Just that one little change increased signups by 59.4%.
Then we decided to do something funny. I can see the Unbound person shaking their head. You’re going to try this, aren’t ya?
All right, try this after. It even worked better. So we decided to do something else. We’re like, you know what?
I hate signing up. I don’t mind logging into sites, but I don’t like signing up. So we decided to change a call to action button to say log in with Google, right? We got another 22% increase in signups just by changing the word from sign up to log in.
So if you take both the convertor rates, the 59 and the 22, it compounds, right? You’re looking at roughly, like, a 90-plus percent increase in conversions.
That’s not too shabby. All by just using Google. And we have customers like Microsoft, Amazon, et cetera. They all signed up through the Google funnel. And you would think people at Microsoft aren’t using Gmail.
I can prove to you they are, right? So if someone’s telling you, oh, it’s not going to work, it’s not what we’re testing, you know what, try it out.
You can’t go wrong. Just send 10% of your traffic.
What’s the worst that’s going to happen?
So try out these tactics.
It doesn’t matter if you’re e-commerce, lead gen, a service-based business. You can always test out these tactics. I’ve done it on all these types of sites and it works.
I guarantee you actually will see more growth from your business. If you don’t, you can email me, heckle me, and I’ll actually give you free advice. Take care, thanks.
Evan: Thank you guys so much for watching. I made this video because Ernesto Bal asked me to. So if there’s a famous entrepreneur that you want me to profile next, leave it down in the comments below and I’ll see what I can do.
I’d also love to know what did Neil say that really inspired you or really motivated you, or what did you learn from him? Please leave it in the comments, and I’m going to join in the discussion.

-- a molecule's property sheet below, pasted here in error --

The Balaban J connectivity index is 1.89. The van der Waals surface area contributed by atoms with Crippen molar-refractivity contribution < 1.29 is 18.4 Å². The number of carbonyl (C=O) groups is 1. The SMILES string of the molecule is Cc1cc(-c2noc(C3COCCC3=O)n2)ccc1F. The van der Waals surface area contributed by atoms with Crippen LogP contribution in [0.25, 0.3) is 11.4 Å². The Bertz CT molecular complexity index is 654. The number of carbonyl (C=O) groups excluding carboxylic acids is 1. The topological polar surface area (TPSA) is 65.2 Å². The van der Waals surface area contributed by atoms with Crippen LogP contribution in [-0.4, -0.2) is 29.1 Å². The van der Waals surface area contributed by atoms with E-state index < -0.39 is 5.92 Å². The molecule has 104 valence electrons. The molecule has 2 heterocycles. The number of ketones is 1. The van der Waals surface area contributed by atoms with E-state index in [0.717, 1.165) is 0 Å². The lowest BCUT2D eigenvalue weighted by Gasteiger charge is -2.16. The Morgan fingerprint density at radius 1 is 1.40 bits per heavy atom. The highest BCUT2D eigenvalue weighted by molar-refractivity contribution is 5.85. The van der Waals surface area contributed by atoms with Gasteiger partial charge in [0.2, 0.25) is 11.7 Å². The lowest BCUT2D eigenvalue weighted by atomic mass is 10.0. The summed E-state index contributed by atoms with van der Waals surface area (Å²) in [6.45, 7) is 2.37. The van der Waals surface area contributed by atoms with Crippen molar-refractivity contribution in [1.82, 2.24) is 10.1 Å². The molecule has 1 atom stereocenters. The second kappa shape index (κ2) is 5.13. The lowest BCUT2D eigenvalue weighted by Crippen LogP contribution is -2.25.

Finally, I want to give a quick shout-out to Cyrus Webb. Cyrus, thank you so much for picking up a copy of my book and tweeting it out as well. I really, really, really appreciate it. So thank you guys again for watching. I believe in you. I hope you continue to believe in yourself and whatever your one word is. Much love, I’ll see you soon.
Create Minimal Viable Products
Here’s a KISSmetrics story. Four years ago, which is roughly one share, maybe a bit more than that now. I think we’re up four and a half, we took a million dollars in seed funding from some angel investors. We created a version with that. It was called Version 1.0.
We were going to create a better Google Analytics, right?
Everyone use Google Analytics here?
Probably have some issues with Google Analytics, right, like, yeah, it could be better. Well, we were going to create a better version of it and we were going to charge you for it.
What was the issue?
No one wanted it because they loved how Google Analytics was free.
But I built it because I wanted it.
Terrible idea, right?
Spent a year on that. Version 2, and at this point we were running out of money, so we had to raise another round. We raised three million bucks. Version 2, only took six months this time.
Didn’t take a year. We created a Facebook analytics company off of Dave Mcclure’s AARRR metrics, you know, like the pirate, A-A-R-R-R, something like that.
That didn’t work out as well. We found out these Facebook gaming companies actually don’t make that much money or have a ton of money to spend on games.
Don’t believe me?
Look at Zynga’s stock, right? It’s in the shitter, so. It really is. These games last for, like, six months and then they go down. But that’s who I was trying to build a product for.
Learned the hard way that they have a ton of data which is costly to compute and they don’t want to spend much money at all. Version 3 took less than 30 days to launch. Funny enough, that was the version that we actually currently have.
We iterated on it, but it’s the version that people continually pay for and the business is thriving, right?
Lessons learned from this?